products – Surface roughness characteristics of blast-cleaned steel substrates – Part 1:
Specifications and definitions for ISO surface profile comparators for the assessment of
abrasive blast-cleaned surfaces
ISO 8503-2: Preparation of steel substrates before application of paints and related products –
Surface roughness characteristics of blast-cleaned steel substrates – Part 2: Method for the
grading of surface profile of abrasive blast-cleaned steel – Comparator procedure
ISO 8503-3: Preparation of steel substrates before application of paints and related products –
Surface roughness characteristics of blast-cleaned steel substrates – Part 3: Method for the
calibration of ISO surface profile comparators and for the determination of surface profile –
Focusing microscope procedure
ISO 8503-4z: Preparation of steel substrates before application of paints and related products –
Surface roughness characteristics of blast-cleaned steel substrates – Part 4: Method for the
calibration of ISO surface profile comparators and for the determination of surface profile –
Stylus instrument procedure
ISO 8503-5: Preparation of steel substrates before application of paints and related products -Surface roughness characteristics of blast-cleaned steel substrates – Part 5: Replica tape
method for the determination of the surface profile
SECTION 4: Surface Preparation of Metals – Visual Cleanliness –
Surface preparation is probably the main cause of most paint failures because more than any
other factor, it affects how well the paint sticks to the surface being painted. Surface preparation
can be broken down into two main categories.
•
•
Surface Profile
Surface Cleanliness
Surface profile is the determination of the roughness of the surface and for painting purposes
involves depth of the profile and angularity of the profile. . More on Surface cleanliness can be
found in the Surface Preparation – Profile – SECTION 3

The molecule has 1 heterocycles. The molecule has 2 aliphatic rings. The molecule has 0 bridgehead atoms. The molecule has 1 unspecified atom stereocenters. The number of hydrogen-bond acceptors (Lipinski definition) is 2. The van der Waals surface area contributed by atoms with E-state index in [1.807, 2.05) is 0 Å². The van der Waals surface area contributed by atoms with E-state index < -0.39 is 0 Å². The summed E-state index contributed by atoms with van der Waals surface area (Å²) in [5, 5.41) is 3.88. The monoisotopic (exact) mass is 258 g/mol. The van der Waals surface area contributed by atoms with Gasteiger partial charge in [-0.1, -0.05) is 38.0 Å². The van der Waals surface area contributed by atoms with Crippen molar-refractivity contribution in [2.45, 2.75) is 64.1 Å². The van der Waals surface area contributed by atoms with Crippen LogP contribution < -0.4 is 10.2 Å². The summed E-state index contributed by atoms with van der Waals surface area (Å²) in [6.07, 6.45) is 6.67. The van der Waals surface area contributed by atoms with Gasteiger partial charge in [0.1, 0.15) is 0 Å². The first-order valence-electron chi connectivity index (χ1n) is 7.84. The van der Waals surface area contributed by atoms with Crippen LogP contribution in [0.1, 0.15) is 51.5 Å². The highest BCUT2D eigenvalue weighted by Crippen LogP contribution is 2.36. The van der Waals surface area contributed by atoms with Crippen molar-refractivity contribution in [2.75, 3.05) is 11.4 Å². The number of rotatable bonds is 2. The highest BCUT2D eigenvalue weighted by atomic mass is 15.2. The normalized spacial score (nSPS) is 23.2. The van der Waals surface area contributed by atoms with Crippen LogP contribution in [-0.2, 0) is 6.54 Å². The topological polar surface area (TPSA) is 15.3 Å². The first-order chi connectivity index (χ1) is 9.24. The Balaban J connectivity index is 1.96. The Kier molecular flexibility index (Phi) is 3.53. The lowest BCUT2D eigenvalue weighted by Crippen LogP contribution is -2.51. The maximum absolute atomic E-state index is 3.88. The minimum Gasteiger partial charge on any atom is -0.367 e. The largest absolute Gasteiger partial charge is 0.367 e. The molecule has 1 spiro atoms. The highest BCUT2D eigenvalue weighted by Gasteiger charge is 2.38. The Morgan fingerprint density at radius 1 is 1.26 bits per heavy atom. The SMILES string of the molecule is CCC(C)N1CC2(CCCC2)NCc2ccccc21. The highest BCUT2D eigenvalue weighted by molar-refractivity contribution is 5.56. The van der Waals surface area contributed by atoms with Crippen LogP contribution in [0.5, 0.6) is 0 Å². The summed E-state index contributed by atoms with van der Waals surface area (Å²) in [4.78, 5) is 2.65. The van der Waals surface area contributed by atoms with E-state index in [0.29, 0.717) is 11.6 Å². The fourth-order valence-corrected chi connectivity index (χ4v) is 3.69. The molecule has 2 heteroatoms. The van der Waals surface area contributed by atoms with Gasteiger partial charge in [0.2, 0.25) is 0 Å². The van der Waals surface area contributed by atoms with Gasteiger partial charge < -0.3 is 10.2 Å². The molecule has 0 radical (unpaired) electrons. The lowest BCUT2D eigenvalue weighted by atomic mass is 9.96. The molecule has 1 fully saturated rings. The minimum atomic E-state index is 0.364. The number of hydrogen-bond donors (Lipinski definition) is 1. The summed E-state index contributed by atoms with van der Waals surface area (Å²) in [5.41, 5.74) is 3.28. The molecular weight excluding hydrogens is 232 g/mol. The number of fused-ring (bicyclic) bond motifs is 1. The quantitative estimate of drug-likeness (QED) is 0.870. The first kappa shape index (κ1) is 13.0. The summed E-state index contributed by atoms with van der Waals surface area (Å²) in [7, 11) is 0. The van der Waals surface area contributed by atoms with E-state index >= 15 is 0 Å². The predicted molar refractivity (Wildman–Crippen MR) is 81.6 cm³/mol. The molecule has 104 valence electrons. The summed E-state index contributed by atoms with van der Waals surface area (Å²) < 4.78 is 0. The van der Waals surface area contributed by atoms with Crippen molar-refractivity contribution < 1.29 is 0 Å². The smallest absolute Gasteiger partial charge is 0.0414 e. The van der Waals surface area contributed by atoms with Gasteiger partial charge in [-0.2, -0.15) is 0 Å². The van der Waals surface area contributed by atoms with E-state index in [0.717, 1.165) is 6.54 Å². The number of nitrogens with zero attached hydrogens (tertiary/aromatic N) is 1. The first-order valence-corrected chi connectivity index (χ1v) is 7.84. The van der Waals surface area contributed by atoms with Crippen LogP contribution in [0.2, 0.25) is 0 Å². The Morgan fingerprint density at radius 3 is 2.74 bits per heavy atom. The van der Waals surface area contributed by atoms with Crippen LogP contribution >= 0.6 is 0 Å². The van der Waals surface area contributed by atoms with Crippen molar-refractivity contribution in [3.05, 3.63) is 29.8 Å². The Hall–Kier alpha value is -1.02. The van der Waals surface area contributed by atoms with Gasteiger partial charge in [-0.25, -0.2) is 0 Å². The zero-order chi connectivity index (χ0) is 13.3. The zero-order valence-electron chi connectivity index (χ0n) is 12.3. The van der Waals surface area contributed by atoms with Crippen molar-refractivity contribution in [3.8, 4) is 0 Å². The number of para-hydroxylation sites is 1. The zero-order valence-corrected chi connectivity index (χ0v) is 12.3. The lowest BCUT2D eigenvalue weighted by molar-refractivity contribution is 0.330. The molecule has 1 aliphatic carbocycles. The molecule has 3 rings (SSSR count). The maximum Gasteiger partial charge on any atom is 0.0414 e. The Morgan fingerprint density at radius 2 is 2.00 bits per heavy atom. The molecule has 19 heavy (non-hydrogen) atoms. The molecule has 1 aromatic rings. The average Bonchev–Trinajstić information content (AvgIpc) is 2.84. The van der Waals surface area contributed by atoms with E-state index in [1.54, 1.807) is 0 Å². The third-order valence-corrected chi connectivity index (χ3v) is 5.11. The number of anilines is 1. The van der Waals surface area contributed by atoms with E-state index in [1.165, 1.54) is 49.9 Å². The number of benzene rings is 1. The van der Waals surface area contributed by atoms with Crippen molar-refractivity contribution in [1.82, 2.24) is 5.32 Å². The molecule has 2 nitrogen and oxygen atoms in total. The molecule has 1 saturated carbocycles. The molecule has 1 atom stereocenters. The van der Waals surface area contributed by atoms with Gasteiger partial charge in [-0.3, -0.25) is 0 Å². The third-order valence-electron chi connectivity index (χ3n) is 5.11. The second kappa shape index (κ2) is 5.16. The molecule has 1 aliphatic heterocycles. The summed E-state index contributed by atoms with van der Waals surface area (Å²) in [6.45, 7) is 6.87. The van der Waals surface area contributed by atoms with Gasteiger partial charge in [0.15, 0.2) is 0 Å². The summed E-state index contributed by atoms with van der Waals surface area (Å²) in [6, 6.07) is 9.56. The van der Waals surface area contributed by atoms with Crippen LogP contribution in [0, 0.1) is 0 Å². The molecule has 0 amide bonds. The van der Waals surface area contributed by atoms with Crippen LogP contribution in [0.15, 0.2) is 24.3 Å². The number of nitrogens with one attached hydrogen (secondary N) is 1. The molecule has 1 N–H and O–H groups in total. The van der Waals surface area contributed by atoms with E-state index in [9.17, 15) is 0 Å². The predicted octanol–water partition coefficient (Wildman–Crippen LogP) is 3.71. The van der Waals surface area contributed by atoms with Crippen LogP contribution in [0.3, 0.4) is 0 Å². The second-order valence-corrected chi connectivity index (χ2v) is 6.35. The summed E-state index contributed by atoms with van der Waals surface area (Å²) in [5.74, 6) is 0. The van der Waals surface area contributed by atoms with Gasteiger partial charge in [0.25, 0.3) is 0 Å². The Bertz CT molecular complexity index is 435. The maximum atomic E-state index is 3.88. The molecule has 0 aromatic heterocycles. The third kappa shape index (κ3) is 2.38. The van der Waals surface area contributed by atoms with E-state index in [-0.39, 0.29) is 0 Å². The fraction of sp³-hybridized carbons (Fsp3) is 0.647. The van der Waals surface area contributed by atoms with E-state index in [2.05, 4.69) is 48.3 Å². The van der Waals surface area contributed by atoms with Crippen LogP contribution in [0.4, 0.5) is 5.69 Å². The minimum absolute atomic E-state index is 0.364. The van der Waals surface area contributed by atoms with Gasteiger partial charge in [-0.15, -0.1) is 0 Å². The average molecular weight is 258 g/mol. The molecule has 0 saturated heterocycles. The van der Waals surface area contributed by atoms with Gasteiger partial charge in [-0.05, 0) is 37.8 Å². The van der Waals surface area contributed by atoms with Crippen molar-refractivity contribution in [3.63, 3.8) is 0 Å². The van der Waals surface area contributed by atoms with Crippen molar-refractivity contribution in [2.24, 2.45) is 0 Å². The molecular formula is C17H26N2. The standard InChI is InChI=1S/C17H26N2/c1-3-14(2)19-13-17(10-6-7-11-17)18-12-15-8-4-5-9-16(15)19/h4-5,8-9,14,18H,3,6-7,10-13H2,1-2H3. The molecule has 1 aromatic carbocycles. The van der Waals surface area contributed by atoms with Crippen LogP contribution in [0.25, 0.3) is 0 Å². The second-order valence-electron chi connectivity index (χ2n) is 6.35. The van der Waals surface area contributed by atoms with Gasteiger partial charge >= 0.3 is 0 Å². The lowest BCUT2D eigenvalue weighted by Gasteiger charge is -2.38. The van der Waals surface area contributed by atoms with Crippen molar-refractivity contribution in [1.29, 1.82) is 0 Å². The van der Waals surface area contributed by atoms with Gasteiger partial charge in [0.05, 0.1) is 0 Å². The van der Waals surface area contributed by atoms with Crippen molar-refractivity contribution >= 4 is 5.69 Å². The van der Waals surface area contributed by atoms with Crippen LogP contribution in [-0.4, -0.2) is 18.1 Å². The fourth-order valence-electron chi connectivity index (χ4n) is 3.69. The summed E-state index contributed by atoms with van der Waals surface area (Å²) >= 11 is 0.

Surface Cleanliness involves determining how much of the original mill scale, rust and paint
have been removed from the surface as well as how much invisible surface contamination is
present usually in the form of salts. More on Surface cleanliness can be found in the Surface
Preparation – Salts – SECTION 5
Visual Cleanliness
Pint will bond to the surface being coated and if the surface is loose (rust, mill scale or old
paint), when the surface breaks off, so will the paint. Some paints are formulated to coat over
these surfaces with minimal surface preparation, but they should be used with caution and
understanding.
Because there is not specific test for Visual Cleanliness, standards have been developed to
determine specific levels of cleanliness. The most common visual standards are SSPC/NACE
and ISO. Since the determination is visual, guides have been established to help clarify the text
in the specifications. A brief summary follows.
SSPC-SP 1 – Solvent Cleaning
This specification covers the requirements for the solvent cleaning of steel surfaces. Removal of
all detrimental foreign matter such as oil, grease, dirt, soil, salts, drawing and cutting
compounds, and other contaminants from steel surfaces by the use of solvents, emulsions,
cleaning compounds, steam or other similar materials and methods which involve a solvent or
cleaning action.
SSPC-SP 2 - Hand Tool Cleaning
This specification covers the requirements for the hand tool cleaning of steel surfaces. Removal
of all rust scale, mill scale, loose rust and loose paint to the degree specified by hand wire
brushing, hand sanding, hand scraping, hand chipping or other hand impact tools or by a
combination of these methods. The substrate should have a faint metallic sheen and also be
free of oil, grease, dust, soil, salts and other contaminants.
SSPC-SP 3- Power Tool Cleaning
Specifies the use of power assisted hand tools to obtain a steel surface free of all loose mill
scale, loose rust, loose paint, and other loose detrimental foreign matter. It is not intended that
adherent mill scale and rust be removed by this process. Mill scale and rust are considered
adherent if they cannot be removed by lifting with a dull putty knife
.SSPC-SP 5/NACE No. 1 - White Metal Blast Cleaning